Rebounding is more about anticipation and positioning than it is about size and strength, and Russell was a master of both. He led the league in rebounds for a third consecutive year in 1958-59, averaging 23.0 per game. The Celtics returned to the NBA Finals for the third straight year, sweeping the Minneapolis Lakers 4-0 to reclaim the title, the team’s second in three years.
The 1959-60 season welcomed Wilt Chamberlain to the NBA, and with it one of the greatest individual rivalries in the history of sport was born. It made for great theatre, a decade-long collision of giants on the hardwood, first with Chamberlain as a member of the Philadelphia Warriors, and later with him as the hulking center for the Los Angeles Lakers. Russell was viewed by many as a team-first player, unconcerned about personal stats or awards, and focused only on the bottom line – winning. Chamberlain was taller, stronger, and far more skilled offensively – he would famously score 100 points in a single game – but he was also portrayed by the media as a selfish player more concerned with personal accolades than winning championships.
And while the press painted these two goliaths as bitter adversaries, loathing each other to the core, nothing could have been farther from the truth; whenever Boston played a Chamberlain team on the road, it was not uncommon for Russell to spend the night at Wilt’s house as a guest.
Friends or not, matching up against such a physically imposing player as Chamberlain caused Russell plenty of headaches through the years.
“I couldn’t never play him the same way twice,” Russell says, “because I knew that it just wasn’t going to work. We played against each other for a long time. We went through our fair share of battles, and got to know each other pretty well. And for the most part, my approach was a little different in every game.”
And Russell’s take on his rivalry with Wilt?
“That’s where the common misconception comes into play,” Russell replies. “It wasn’t a rivalry – it was a competition, which is completely different. In a rivalry, you have the victor and the vanquished. Wilt was never vanquished, and neither was I. We were both hugely successful at what we did, but while we both played the same position, we played it differently. So it wasn’t a rivalry. But there was a tremendous amount of respect between us. I once told Wilt, ‘I’m probably the only guy on this planet who really knows how good you are, because I get to see it up close and personal every time we play [laughs].’”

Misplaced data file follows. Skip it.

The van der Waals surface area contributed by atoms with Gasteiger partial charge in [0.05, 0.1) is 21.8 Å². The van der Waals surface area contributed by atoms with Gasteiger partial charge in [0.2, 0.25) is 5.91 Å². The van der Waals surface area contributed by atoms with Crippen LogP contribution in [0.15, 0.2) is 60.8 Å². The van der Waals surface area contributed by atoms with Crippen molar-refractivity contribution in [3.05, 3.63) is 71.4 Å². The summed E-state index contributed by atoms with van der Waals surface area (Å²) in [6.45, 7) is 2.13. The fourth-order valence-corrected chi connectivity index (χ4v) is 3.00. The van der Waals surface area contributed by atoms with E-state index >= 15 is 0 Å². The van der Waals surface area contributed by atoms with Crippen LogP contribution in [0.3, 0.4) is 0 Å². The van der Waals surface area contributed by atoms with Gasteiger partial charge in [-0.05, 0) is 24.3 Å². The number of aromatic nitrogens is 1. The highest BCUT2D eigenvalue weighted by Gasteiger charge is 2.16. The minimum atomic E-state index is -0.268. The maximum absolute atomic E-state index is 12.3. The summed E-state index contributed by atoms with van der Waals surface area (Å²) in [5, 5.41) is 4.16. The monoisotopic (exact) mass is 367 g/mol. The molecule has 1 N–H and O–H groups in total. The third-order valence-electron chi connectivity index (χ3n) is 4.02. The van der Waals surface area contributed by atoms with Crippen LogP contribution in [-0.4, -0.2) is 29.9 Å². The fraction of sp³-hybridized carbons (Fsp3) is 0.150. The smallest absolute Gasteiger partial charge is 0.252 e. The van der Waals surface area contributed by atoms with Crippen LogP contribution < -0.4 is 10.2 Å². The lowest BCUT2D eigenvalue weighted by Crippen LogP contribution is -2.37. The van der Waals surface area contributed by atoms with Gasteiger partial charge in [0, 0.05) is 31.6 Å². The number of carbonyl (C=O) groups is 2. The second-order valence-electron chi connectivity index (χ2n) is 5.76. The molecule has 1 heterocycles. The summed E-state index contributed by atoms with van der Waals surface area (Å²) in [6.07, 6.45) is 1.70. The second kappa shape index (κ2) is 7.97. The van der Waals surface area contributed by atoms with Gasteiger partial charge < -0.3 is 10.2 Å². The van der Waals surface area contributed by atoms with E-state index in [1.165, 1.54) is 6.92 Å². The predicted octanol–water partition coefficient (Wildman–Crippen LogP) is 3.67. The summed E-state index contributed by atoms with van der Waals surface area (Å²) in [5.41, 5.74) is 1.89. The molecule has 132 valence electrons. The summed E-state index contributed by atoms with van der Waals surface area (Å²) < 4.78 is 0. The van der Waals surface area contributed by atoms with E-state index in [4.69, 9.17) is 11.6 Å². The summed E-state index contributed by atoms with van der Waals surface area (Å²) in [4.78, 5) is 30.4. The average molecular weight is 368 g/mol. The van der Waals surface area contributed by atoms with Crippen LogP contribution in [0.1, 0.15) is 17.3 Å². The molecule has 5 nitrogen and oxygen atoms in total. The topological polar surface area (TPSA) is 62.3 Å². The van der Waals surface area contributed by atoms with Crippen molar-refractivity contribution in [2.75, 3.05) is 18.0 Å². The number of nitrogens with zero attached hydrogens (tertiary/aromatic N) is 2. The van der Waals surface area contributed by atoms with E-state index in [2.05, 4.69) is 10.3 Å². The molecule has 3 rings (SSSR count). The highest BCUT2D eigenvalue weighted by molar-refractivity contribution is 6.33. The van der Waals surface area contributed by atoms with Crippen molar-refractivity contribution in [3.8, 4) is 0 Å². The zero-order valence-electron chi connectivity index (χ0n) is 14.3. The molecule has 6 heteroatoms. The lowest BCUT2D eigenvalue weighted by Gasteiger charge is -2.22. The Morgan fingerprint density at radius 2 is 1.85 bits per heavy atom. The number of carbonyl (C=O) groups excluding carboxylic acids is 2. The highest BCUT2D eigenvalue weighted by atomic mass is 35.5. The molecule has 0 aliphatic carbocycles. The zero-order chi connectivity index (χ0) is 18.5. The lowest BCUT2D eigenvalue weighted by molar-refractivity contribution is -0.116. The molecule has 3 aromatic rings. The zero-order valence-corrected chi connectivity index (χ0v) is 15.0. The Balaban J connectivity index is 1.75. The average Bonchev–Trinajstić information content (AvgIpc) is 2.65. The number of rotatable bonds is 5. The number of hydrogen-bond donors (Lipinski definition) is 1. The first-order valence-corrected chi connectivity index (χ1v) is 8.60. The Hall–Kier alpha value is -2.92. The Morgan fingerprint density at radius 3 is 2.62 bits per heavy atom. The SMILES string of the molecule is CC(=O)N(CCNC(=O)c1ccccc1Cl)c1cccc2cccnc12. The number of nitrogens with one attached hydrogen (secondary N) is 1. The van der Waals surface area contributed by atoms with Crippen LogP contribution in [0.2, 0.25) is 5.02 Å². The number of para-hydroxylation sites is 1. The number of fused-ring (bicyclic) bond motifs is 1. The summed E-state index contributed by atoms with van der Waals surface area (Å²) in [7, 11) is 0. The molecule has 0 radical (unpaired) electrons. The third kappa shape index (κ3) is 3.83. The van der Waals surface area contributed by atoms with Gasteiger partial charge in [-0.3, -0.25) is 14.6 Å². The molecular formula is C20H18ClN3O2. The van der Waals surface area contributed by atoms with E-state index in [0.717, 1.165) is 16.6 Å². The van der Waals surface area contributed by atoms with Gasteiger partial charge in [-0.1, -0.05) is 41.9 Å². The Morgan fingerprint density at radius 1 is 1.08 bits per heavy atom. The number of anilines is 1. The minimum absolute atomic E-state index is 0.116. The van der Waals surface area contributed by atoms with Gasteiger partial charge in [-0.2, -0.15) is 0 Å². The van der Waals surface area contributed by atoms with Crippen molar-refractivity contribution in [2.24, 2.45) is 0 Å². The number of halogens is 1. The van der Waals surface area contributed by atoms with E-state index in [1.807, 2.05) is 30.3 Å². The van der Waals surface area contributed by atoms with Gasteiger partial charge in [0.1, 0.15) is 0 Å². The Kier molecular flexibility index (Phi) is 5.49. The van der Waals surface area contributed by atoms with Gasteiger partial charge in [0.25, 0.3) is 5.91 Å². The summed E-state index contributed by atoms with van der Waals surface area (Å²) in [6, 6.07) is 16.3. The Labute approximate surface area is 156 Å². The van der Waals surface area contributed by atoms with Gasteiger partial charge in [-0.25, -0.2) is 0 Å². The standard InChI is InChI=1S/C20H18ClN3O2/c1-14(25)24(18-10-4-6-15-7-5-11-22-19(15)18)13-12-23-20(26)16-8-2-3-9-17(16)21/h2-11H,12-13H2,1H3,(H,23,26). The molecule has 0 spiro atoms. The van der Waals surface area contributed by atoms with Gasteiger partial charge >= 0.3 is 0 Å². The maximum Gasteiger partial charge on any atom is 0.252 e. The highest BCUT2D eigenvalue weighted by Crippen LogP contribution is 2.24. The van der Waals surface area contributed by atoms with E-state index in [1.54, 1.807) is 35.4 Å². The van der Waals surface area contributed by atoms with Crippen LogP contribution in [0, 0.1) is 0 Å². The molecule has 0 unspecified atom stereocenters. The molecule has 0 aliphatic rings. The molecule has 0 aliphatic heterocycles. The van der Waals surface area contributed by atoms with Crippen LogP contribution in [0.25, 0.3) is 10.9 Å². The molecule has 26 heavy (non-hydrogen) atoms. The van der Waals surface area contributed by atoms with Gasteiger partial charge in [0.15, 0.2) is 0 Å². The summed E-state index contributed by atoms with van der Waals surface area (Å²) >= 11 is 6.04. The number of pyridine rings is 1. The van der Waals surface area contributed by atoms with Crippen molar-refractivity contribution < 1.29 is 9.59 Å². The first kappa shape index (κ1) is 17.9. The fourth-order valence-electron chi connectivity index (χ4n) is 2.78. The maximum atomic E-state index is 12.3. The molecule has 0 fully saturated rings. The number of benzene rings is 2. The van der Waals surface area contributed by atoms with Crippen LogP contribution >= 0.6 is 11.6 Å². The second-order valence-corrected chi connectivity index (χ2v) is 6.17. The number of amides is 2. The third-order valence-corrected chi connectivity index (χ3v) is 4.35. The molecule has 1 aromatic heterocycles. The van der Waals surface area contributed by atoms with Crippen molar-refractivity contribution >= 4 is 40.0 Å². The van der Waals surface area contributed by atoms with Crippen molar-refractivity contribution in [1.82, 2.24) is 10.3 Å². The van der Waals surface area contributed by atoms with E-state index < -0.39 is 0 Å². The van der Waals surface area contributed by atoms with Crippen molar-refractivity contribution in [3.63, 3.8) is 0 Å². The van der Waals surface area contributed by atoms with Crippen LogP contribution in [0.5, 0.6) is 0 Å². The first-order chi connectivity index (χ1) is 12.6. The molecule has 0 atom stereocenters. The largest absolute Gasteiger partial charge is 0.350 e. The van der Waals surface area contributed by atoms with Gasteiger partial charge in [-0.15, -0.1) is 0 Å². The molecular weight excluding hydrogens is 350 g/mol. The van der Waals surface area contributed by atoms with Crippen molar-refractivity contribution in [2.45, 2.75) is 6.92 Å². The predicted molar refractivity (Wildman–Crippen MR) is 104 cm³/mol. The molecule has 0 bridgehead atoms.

Despite all of the hype surrounding Chamberlain’s arrival, the season ended the way it began – with the Celtics in the NBA Finals, this time in rubber match with Pettit and the Hawks. The series would go seven hard-fought games, with Boston winning Game 7, 122-103. Russell was at his magnificent best in the deciding game, scoring 22 points and grabbing 35 rebounds as the Celtics won their second consecutive championship.
Boston won the title again in 1960-61, again against the Hawks, this time cruising in the Finals, 4-1. Russell was again named the NBA’s Most Valuable Player; Chamberlain, in the eyes of many, was busy putting up gaudy, me-first numbers that meant little in the bigger picture. It was a contrast of substance over style, and a subject that even Russell’s teammates were willing to speak publicly about.
As Don Nelson told the Boston Herald, “There are two types of superstars. One makes himself look good at the expense of the other guys on the floor. But there’s another type who makes the players around him look better than they are, and that’s the type Russell was.”
The next season, 1961-62, sounded a familiar refrain: Chamberlain garnering headlines for his 50.4 point-per-game scoring average, and Russell walking off the court a champion, beating the Los Angeles Lakers in seven games. Russell was again named the NBA’s Most Valuable Player.